While all humans have extremely similar genes in percentage terms, there are distinct differences in each of us that create our particular vulnerabilities and characteristics. We also respond differently to many treatments; a cure for one might be mediocre for another. This is particularly true for cancer. With the Precision Medicine Initiative taking off, taking into account genetics, lifestyle and environment is beginning to give us an edge — making medicine more accurate and effective.
“Heart transplants only come from brain-dead donors whose hearts are cut away while their bodies are still healthy. Without a device such as this, hearts from dead donors are considered by surgeons as too damaged to use. With the device, the heart gets the essential infusion of blood to restore its energy.”
Heales, The Healthy Life Extension Society, is dedicated to promoting and informing the public about life extension and longevity breakthroughs. In this spirit, Heales has announced a Short Film Competition with a grand prize of €3.000. Heales wants you to capture why living longer, healthier lives will be something to celebrate, not fear.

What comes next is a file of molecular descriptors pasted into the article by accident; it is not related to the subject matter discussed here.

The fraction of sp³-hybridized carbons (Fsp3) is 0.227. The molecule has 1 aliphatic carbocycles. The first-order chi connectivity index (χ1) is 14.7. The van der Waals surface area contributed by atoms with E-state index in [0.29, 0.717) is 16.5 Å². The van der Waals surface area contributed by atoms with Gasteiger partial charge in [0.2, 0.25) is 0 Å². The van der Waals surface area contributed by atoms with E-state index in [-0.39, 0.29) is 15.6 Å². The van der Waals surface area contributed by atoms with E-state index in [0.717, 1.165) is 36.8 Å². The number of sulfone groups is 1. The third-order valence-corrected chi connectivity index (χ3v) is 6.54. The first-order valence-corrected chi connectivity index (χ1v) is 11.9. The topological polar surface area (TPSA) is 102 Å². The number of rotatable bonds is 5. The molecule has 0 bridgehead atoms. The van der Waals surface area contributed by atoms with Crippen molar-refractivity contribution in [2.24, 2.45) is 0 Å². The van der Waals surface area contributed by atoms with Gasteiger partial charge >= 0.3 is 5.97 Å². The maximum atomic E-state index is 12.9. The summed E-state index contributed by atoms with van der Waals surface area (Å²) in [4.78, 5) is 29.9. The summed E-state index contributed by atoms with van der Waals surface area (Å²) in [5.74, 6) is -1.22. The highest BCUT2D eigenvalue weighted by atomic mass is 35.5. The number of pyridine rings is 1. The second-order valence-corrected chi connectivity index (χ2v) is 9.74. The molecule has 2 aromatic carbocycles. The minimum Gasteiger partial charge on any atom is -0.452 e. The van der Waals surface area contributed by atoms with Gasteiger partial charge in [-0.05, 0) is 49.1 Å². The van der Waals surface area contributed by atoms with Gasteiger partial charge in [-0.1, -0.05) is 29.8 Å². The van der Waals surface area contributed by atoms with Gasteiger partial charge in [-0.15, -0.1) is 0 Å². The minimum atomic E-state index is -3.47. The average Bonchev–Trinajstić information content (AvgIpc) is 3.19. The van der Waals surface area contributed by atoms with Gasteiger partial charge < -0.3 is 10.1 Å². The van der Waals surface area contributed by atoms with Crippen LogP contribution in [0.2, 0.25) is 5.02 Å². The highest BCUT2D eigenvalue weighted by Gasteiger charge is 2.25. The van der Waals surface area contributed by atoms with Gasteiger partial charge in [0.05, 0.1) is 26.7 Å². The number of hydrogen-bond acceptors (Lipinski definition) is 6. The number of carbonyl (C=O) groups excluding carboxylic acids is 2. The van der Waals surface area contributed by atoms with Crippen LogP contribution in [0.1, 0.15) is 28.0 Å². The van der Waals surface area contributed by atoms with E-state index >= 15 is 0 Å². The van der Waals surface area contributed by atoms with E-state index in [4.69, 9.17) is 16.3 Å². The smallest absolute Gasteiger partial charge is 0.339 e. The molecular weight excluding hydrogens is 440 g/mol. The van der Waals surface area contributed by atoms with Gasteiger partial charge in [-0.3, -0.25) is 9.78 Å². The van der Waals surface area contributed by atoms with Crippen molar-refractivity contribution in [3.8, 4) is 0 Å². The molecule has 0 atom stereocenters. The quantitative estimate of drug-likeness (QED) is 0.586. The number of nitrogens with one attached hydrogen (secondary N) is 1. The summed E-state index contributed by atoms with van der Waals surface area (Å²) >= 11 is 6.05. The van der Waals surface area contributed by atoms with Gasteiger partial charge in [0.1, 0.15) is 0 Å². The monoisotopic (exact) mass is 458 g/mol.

We caught up with Didier Cournelle, director of the society, to find out more about the competition:
Why do you think there are so few positive portrayals of longevity and life extension in the media? In general, the press prefers bad news to good news. Good news concerning longevity is difficult to describe because it is often made of small, incremental progress. Another aspect is that the idea of radical life extension looks fringe to many people. Last aspect: to speak about longevity is to speak about death and unconsciously, we tend to avoid what reminds us of our own death.
A consortium of top tech companies, laboratories, and universities is partnering with the Department of Defense to improve the manufacturing of flexible electronics, which could one day end up in aircraft, health monitors, military tools, or consumer electronics like wearables. The department is awarding the consortium, known as the FlexTech Alliance, $75 million over five years, with other sources, including universities, non-profits, and state and local governments, contributing an additional $96 million.
The consortium is composed of well over 100 organizations, with key partners including Apple, Boeing, GE, GM, Lockheed Martin, Motorola Mobility, and Qualcomm, among many others. Partnering universities include Cornell, Harvard, Stanford, NYU, and MIT, also among many others.